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Background Study Sheet

                    I.  THE CITY OF COLOSSAE 
  The city of Colossae was located about 100 miles
east of Ephesus in the beautiful valley of the Lycus
River.  It was situated about 12 miles up the river
from Hierapolis and Laodicea.  The city of Colossae
had once been a large city and an important one, but
it had diminished considerably.  In the New
Testament time it was considered neither as large nor
important as its neighboring cities. 
  Paul must have been in close proximity to the city
on several occasions and may have passed through it
on his travels.  There is no indication, however, that
he ever preached there or that he was responsible for
the establishment of the church in that place.  He
learned of the faith of the Colossians by report (1:1). 
He was unknown by face to them (2:1). 

  Since Colosse was located in the Province of Asia,
it is very likely that the evangelizing of the city took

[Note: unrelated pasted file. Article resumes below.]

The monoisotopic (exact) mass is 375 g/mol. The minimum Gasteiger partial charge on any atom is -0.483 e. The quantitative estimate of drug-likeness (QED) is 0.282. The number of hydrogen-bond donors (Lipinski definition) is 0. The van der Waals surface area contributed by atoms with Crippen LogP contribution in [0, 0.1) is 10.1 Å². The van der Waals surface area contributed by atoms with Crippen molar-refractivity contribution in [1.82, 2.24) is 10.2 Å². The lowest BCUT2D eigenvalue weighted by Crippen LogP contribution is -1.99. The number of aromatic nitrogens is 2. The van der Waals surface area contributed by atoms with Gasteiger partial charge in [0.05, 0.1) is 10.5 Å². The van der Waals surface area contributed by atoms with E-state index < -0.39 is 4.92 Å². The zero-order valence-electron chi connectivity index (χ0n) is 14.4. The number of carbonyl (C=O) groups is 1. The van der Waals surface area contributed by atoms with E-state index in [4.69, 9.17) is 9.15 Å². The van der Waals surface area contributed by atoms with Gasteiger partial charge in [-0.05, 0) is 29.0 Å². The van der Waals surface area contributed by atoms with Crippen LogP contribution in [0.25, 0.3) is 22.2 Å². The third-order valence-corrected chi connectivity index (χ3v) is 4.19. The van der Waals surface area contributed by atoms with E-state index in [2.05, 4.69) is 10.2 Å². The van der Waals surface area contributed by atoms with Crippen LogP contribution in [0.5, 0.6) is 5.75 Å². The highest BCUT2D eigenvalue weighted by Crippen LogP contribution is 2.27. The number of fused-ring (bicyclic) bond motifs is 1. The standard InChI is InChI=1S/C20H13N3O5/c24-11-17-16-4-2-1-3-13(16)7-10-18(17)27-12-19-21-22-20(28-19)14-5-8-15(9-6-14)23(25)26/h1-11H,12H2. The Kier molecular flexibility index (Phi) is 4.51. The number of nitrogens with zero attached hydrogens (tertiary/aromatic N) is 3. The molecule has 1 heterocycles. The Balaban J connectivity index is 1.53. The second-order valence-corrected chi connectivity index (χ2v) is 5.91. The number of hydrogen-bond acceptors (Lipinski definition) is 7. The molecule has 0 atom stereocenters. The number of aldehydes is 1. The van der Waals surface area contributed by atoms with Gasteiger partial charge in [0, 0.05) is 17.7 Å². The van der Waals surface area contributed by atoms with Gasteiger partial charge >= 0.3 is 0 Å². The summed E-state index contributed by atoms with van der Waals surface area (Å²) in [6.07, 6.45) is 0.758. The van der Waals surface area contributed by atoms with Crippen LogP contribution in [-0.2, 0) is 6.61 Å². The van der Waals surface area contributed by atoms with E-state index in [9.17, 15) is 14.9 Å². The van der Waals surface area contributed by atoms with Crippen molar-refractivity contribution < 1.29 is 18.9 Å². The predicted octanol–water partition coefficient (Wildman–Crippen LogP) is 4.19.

place during Paul's stay at Ephesus.  We are told in
the book of Acts that during this period, people
throughout Asia heard the word (Acts 19:10). 
Epaphras was a native of the city of Colossae, but
evidently heard Paul at Ephesus and returned to his
home city to preach.  He was responsible for the
planting of the gospel in this community (1:7).  He
labored hard in the ministry (4:13), and continued to
pray fervently for the saints there (4:12). He was
called by Paul "a faithful minister of Christ on their
behalf" (1:7). 
  Apparently the church at Colossae was made up
largely of Gentiles (1:27; 2:13).  Paul uses the phrase
in the letter, "aliens and enemies in your mind"
(1:21).  In 1:27 he speaks of making known the
ministry of Christ among the Gentiles, referring
evidently to the Colossians themselves.  In 3:5-7 he
gives a list of their sins before they became
Christians and these sins were such as were
characteristic of the Gentiles. 
  Despite lack of personal contact, the church was
interested in Paul's affairs.  Paul felt a responsibility
toward the church in this community.  Although he
had not established it in person, it had been
accomplished by a fellow worker. 
  The church was situated in a very wealthy area. 
The area was famous for two closely aligned trades. 
There were great flocks of sheep on its fertile
pastures, and it was one of the greatest centers of the
wool industry.  Connected with this industry was the
production of garments which was centered in
Laodicia.  An allied trade was that of dyeing.  There